In FIG. 37A, an exemplary sloped slot 460 comprises a row of teeth 462 only on the radially outer surface of the slot and a geared pin 464 that rolls along the teeth 462. In this embodiment, the geared pin 464 is kept urged against the teeth 462 on the radially outer surface of the slot 460 while the geared pin 464 rolls along the slot. When a stent is being compressed by the rollers, the stent can exert a radially outward force on the rollers 406 that in turn causes the geared pins 464 to be urged radially outwardly against the teeth 464. In some of these embodiments, the geared pins 464 can remain engaged with the teeth 464 even after the stent is compressed and the rollers are moving radially outwardly away from the compressed stent and there is no longer a radially outward force on the rollers. For example, the device can include biasing mechanisms, such as springs, that maintain radially outwardly biasing forces on the rollers and pins.

Causing the rollers 406 to rotate is not necessary when the rollers are disengaged from the stent after the stent is compressed. Thus, in alternative embodiments, as shown in FIG. 37B, the geared pin 464 can disengage from the teeth 462 when the rollers are moving radially outward such that the pins can slide along the slots without having to roll and the rollers are no longer forced to rotate as a function of the motion of the pins along the slots. As shown in FIG. 37B, the geared pin 464 can move radially away from the teeth 464 to provide the disengagement, or in some embodiments (not shown), the teeth 464 and the geared pins 464 can be configured to allow the rollers to “free spool” or “freewheel” when moving radially outwardly, such as by providing a clutch or other one-way ratcheting mechanism in the geared pin 464.

FIGS. 38A and 38B show another exemplary sloped slot 470 that comprises teeth 472 on the radially inner surface of the slot as well as teeth 474 on the radially outer surface of the slot. A geared pin 476 can be engaged with the teeth 474 on the outer side of the slot 470 when the rollers 406 are moving radially inwardly to compress a stent, and the geared pin 476 can transition to rolling along the teeth 472 on the inner side of the slot when the rollers are moving radially outwardly. A biasing mechanism can be provided to maintain a radially inward force on the pins such that, when there is no radially outward force on the rollers from a stent, the geared pins 476 are urged toward the teeth 472 on the radially inner sides of the slots 470.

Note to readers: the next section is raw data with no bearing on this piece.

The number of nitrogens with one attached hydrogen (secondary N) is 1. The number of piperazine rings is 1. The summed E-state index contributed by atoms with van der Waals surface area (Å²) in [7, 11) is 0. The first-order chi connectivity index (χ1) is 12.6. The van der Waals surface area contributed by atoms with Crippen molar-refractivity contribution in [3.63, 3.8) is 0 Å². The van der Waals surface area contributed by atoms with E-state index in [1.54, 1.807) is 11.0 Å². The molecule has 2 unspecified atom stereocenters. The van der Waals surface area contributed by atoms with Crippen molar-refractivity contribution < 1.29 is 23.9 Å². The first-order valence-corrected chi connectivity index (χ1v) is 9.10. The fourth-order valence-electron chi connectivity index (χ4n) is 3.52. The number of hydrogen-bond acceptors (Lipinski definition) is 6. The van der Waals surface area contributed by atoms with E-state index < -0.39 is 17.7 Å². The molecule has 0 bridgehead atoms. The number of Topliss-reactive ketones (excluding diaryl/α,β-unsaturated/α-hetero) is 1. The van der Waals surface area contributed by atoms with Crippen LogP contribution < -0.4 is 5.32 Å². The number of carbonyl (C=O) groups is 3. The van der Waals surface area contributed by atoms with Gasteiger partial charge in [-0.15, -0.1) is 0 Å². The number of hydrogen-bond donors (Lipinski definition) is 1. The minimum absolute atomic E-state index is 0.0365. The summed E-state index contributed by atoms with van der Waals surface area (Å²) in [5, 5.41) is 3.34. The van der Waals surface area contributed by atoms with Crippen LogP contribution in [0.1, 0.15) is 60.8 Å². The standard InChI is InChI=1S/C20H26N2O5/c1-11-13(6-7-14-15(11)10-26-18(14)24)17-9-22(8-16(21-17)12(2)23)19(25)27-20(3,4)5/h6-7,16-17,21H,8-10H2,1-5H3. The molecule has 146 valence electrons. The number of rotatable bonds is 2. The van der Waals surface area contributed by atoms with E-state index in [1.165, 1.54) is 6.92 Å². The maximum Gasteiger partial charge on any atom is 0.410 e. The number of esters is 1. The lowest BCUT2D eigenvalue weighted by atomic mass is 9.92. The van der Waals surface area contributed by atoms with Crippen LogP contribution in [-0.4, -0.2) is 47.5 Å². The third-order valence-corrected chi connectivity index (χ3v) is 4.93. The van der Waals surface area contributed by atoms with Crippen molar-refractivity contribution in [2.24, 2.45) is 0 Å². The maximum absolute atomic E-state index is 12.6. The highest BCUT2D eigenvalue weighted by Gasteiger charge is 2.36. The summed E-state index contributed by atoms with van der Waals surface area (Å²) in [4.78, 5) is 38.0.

Any of the presently disclosed crimping devices can be designed to apply forces such that it evenly reduces the diameter of the device being crimped. The crimping devices according to the present disclosure can be used to crimp any medical device that is expandable and compressible. Examples of such expandable medical devices include stented prosthetic heart valves, coronary stents, peripheral stents, other stented valves, venous valves, and stent grafts (e.g., endovascular grafts). Typically, medical devices such as prosthetic heart valves (e.g., prosthetic mitral or aortic heart valves) that are designed to be compressed for delivery (e.g., transcatheter delivery) are crimped to a smaller diameter prior to implantation in the body. The crimping devices according to the present disclosure can be used to crimp (e.g., reduce the radius of) any such device.

The size and proportions of the disclosed crimping devices can be adapted for and scaled to provide a suitable crimping device for any size medical device. In some embodiments, disclosed crimping devices can be optimized to crimp a device having a length of less than about 2 inches. In some embodiments, disclosed crimping devices can be optimized to crimp a device having a length of greater than about 2 inches. In some embodiments, disclosed crimping devices can be optimized to crimp a device having an expanded diameter of less than about 29 mm. In some embodiments, disclosed crimping devices can be optimized to crimp a device having an expanded diameter of greater than about 29 mm. In some embodiments, the crimping engagement surfaces can have a thickness that is approximately equal to the length of the device being crimped. For example, in some embodiments, the crimping engagement surfaces can contact substantially the entire length of the device being crimped. In some embodiments, the crimping engagement surfaces can have a thickness that is greater or less than the length of the device being crimped.